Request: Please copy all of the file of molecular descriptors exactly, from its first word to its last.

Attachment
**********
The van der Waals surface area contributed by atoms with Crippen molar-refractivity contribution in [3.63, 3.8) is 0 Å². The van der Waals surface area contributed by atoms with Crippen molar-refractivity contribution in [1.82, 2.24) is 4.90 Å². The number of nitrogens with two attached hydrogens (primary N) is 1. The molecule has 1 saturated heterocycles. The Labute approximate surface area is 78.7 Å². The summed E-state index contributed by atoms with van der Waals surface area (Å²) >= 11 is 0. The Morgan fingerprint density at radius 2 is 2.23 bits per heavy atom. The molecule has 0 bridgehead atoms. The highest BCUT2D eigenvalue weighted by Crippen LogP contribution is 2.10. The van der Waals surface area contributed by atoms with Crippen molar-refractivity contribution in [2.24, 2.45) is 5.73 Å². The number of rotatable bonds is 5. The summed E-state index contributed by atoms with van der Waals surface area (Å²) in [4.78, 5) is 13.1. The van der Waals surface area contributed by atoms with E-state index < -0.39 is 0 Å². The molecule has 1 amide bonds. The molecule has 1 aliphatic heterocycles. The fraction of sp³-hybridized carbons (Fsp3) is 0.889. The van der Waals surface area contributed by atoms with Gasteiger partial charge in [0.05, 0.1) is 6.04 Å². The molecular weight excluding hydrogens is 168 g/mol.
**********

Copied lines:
The van der Waals surface area contributed by atoms with Crippen molar-refractivity contribution in [3.63, 3.8) is 0 Å². The van der Waals surface area contributed by atoms with Crippen molar-refractivity contribution in [1.82, 2.24) is 4.90 Å². The number of nitrogens with two attached hydrogens (primary N) is 1. The molecule has 1 saturated heterocycles. The Labute approximate surface area is 78.7 Å². The summed E-state index contributed by atoms with van der Waals surface area (Å²) >= 11 is 0. The Morgan fingerprint density at radius 2 is 2.23 bits per heavy atom. The molecule has 0 bridgehead atoms. The highest BCUT2D eigenvalue weighted by Crippen LogP contribution is 2.10. The van der Waals surface area contributed by atoms with Crippen molar-refractivity contribution in [2.24, 2.45) is 5.73 Å². The number of rotatable bonds is 5. The summed E-state index contributed by atoms with van der Waals surface area (Å²) in [4.78, 5) is 13.1. The van der Waals surface area contributed by atoms with E-state index < -0.39 is 0 Å². The molecule has 1 amide bonds. The molecule has 1 aliphatic heterocycles. The fraction of sp³-hybridized carbons (Fsp3) is 0.889. The van der Waals surface area contributed by atoms with Gasteiger partial charge in [0.05, 0.1) is 6.04 Å². The molecular weight excluding hydrogens is 168 g/mol.